For those who need extra assistance with navigating the moving process, it often helps to work with a real estate agent. In fact, this housing market professional can help you and your pet overcome myriad moving day pitfalls.

A real estate agent can offer expert insights into what it takes to move with a pet. He or she also can provide comprehensive support as you prepare for a move and respond to any moving day concerns or questions that you may have.

Of course, a real estate agent can help you buy or sell a house as well. For homebuyers, a real estate agent can provide details about homes located near dog parks and other pet-friendly venues. Meanwhile, for home sellers, a real estate agent will make it easy to generate plenty of interest in your house so that you can get the best price for it.

Are you and your pet ready to move? Use the aforementioned moving tips, and you and your pet should have no trouble completing a successful relocation.




Tags: moving tips   pets   pet safety  
Categories: Uncategorized  


Posted by Paul W Sullivan & Assoc on 1/21/2018

Moving is a big adjustment for any of us, yet it can be hardest on the children in our lives. Moving can mean a new school for your kids and a whole lot of unfamiliar faces. There are a few ways that you can help kids adjust to the change of moving to a new place and help them to feel at home faster.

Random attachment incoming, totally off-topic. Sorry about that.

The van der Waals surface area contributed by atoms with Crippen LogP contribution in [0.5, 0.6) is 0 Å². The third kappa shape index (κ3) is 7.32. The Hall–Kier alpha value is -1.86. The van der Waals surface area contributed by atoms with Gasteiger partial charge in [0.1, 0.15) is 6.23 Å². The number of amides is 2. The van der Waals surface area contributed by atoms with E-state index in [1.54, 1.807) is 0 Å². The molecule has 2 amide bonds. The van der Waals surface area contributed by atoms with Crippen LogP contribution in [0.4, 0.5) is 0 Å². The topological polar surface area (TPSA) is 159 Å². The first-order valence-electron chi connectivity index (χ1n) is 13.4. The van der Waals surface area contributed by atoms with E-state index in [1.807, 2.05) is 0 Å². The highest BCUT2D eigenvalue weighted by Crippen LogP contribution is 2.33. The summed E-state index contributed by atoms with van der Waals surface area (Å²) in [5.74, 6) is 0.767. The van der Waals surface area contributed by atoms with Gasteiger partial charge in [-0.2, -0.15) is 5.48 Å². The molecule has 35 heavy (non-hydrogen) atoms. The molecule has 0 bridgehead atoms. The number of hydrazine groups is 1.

Let Them Be Involved With The New House


As a child, it can seem like moving into a new house is all about adults. Kids may feel that they’re merely along for the ride. You can let the kids pick out some things in the house. What color should their room be? Can the kids give some input on a new piece of furniture? Make moving a family affair and allow everyone in the family to feel included to make the transition smoother. 


Get Enrolled In Local Activities


See what types of local activities are available for the kids (and you) to be enrolled in. From tennis lessons to summer camp to after school activities, there’s plenty of things in a community that you and your family can get involved in. If you can find an activity to participate in with your kids, it will only make it easier for them to feel comfortable meeting other kids. You can also get acquainted with other adults to get some more information and insight about your new community. Making new friends and doing something they love will help your kids to feel right at home. The kids will feel more comfortable i their new school as well if they get involved.  



Help Kids Stay In Touch With Old Friends


Moving isn’t all about making new friends. Kids can still keep in touch with their old friends. If you didn’t move very far away, schedule dates for your kids to meet up with their old friends. If you have moved across states, encourage your kids to keep in touch with old friends through phone calls and video chat meetings. They’ll know that someday, they’ll see each other in person again. These actions can help in the transition of moving as well, since kids will see that their old lives have not been completely lost and forgotten about.


Stroll Around The Neighborhood As A Family


One great way to get adjusted to a new neighborhood is to explore it by foot. Make it a point to take an evening stroll as a family. The kids can learn a bit more about the area and begin to feel more comfortable in their surroundings with your help. You’ll also make discoveries about your new surroundings as a family.




Tags: Buying a home   moving tips   kids  
Categories: Uncategorized